Sequoia Capital has sued Zhao Changpeng, founder of Binance, for breaching an exclusivity agreement.

According to a report by Bloomberg, Sequoia Capital filed suit against Zhao Changpeng on April 24th, 2018. The filings reveal the interactions Zhao and Binance had with some of the most prominent venture capital firms in finance.

There are many remarkable growth stories in the cryptocurrency industry, but Zhao and Binance’s meteoric rise is likely the current pinnacle. Zhao has become a cult figure in the industry, gracing the covers of popular tech magazines such as Forbes and amassing a personal fortune which he values at $2 billion.

Zhao and his company have not only attracted popular finance magazines from all parts of the world, they have also drawn scrutiny from regulators.  Citing claims that they may be disregarding securities laws, regulators have been clamping down on crypto exchanges worldwide.

According to the Bloomberg report, Zhao and Sequoia Capital began negotiating terms for an investment in Binance in August, which would have given Sequoia an 11% stake in the exchange and valued Binance at about $80 million.

Talks advanced for some months, in which time prices of cryptocurrency also soared to all-time highs. However, negotiations between the two parties broke down in mid-December, around the time that Bitcoin peaked at a record $20,000 exchange rate.

On the 14th of December, Zhao’s team told Sequoia that Binance’s existing shareholders felt their offer hugely undervalued Binance.

From the Bloomberg report:

Around the same time, Zhao was approached by another Venture Capitalist firm, IDG Capital, with an offer that valued Binance at a higher valuation of $400 million and $1 billion respectively, after the injection of two rounds of funding.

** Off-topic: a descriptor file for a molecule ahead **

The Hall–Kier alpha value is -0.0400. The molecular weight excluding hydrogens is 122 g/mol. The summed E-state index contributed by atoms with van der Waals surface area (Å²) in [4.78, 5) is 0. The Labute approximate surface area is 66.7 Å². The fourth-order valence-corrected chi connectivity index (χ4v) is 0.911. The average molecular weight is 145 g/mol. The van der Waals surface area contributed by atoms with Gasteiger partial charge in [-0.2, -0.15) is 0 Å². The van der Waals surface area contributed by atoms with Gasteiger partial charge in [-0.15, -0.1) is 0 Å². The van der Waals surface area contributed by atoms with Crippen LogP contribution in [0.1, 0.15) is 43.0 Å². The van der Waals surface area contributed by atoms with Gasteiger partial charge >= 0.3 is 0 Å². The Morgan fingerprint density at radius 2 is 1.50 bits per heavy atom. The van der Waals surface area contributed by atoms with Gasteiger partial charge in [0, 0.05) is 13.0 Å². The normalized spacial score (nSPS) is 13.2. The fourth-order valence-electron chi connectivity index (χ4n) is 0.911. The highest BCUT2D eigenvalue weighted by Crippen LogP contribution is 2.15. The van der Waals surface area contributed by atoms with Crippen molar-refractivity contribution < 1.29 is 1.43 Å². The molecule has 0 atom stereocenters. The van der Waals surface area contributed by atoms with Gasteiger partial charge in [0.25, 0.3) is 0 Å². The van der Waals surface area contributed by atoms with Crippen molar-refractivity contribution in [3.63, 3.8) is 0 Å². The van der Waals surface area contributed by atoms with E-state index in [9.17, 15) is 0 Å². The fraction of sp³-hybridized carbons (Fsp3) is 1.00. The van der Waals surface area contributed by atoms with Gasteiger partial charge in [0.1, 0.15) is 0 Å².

The issue in court now is whether Zhao’s talks with IDG Capital violated the exclusive agreement he signed with Sequoia. While Sequoia and Zhao have been trying to settle their dispute through arbitration, the case became public when Sequoia secured a temporary injunction to bar Zhao from talking with other investors.


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Hong Kong securities regulators are ramping up the rhetoric on initial coin offerings (ICOs).

Speaking last week at an investment industry event, Julia Leung, deputy chief executive officer of Hong Kong’s Securities and Futures Commission (SFC) warned that many ICOs violate securities laws.

“While we acknowledge that innovative technologies such as blockchain have the potential to improve efficiency and financial inclusion, that does not entitle anyone to conduct fundraising from the public in violation of securities law,” she said, adding that most ordinary investors are not equipped to evaluate these investments.

That in itself was not out of the ordinary. Most countries loop this nascent fundraising model under current their current securities frameworks and expect startups issuing security tokens to operate accordingly.

However, Leung then went a step further, stating that many ICOs are dubious while others are outright frauds.

“Further complicating matters, many of these fundraisings are dubious, if not downright frauds,” she said. “The issuers escape the scrutiny of the police or securities regulators because of their cross-border nature and the way the crypto assets are structured to fall outside any regulator’s perimeter.”

This is not the first time the SFC has sounded the warning bell on ICOs, and it has matched those words with action on several occasions.